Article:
Today’s guest post is by Mary Lee Chin, MS, RD, a nutrition and health communications consultant who advises for the Egg Nutrition Center.
Dishing up MyPlate
Served up earlier this month, Americans are trying to digest the newest version of the food group’s icon, MyPlate. Reaction to the new icon by and large has been positive especially compared to the old MyPyramid, which was confusing and a great mystery to many.
Replaced by a circular plate, the new icon’s meant to give consumers a fast, easily understandable reminder of the basics of a healthy diet. Reflecting what a balanced meal on a plate is supposed to look like, it’s hailed as realistic since we eat on plates, not pyramids.
MyPlate is divided into four differently colored wedges representing sections for fruits (red), vegetables (green), grains (brown) and protein (purple). Beside the plate is a smaller circle for dairy (blue), suggesting a glass of low-fat milk, or perhaps a cup of yogurt. Please don’t call the wedges “pie-shaped” as nutrition messages associated with the icon stress limiting calories and portion sizes, addressing concern with American’s increasing body sizes.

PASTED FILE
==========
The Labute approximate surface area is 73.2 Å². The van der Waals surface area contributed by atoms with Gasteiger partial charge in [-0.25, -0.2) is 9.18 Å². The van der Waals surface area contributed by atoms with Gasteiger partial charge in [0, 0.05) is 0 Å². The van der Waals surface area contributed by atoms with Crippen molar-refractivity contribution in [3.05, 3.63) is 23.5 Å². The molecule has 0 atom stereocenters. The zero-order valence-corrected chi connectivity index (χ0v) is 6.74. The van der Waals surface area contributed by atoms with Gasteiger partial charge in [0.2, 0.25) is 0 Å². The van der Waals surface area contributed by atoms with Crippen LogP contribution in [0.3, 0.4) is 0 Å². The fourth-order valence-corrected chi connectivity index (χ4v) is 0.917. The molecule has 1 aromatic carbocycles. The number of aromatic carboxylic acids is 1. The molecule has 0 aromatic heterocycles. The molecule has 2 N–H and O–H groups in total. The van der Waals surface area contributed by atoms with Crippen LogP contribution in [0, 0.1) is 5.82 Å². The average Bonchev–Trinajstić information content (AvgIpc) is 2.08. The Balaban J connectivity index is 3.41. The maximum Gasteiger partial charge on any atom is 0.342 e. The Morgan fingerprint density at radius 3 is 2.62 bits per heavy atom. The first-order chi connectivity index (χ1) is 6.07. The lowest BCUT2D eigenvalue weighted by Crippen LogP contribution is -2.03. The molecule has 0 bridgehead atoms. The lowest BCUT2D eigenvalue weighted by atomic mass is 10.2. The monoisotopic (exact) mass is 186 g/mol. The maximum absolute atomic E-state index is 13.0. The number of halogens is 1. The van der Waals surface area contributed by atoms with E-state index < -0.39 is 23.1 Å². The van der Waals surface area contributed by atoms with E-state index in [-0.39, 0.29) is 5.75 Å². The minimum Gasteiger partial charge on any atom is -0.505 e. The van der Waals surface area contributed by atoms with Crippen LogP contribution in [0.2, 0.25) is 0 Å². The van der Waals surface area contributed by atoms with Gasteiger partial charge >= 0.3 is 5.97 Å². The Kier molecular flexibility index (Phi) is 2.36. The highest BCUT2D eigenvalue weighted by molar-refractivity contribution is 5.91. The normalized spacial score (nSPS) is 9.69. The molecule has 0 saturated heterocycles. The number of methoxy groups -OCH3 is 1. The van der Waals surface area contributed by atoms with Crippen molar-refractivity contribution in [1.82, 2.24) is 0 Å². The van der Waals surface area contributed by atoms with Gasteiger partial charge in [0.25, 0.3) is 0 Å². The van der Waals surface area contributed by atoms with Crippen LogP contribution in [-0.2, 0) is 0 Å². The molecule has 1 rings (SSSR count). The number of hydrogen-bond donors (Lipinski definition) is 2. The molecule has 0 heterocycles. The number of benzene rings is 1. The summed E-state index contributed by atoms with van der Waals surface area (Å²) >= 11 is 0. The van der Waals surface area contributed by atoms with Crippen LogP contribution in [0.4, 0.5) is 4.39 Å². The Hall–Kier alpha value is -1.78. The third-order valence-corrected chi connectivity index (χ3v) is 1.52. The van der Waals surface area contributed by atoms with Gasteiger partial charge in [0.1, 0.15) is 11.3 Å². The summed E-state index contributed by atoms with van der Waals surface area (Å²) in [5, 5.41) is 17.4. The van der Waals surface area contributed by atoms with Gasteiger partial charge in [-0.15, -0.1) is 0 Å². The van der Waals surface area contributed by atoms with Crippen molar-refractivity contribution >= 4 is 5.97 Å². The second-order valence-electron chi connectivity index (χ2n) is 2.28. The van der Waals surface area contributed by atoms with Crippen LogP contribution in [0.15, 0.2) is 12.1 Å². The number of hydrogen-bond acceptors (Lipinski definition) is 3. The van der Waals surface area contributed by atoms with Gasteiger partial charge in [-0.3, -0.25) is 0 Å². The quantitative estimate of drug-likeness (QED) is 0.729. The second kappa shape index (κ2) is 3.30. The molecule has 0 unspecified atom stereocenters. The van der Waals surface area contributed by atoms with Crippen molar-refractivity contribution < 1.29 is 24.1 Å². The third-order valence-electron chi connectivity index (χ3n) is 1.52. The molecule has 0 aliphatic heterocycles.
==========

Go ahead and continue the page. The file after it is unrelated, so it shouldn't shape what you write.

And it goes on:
The launch was highlighted by the appearance of first lady Michelle Obama, who had this to say:
“Parents don't have the time to measure out exactly three ounces of chicken or look up how much rice or broccoli is in a serving. That has confounded me as a parent for a very long time. But we do have time to look at our kids' plates. As long as they're eating proper portions, as long as half of their meal is fruits and vegetables alongside their lean proteins, whole grains and low-fat dairy, then we're good.”
The new guidelines emphasize filling half the plate with fruits and veggies, and 1/4 with grains and 1/4 with protein. By simply eye-balling the plate consumers can see the amount of one food group compared to other food groups. It’s an easy tool for you and your family to use as a visual guide for eating well and healthily.
A quick look wedge by wedge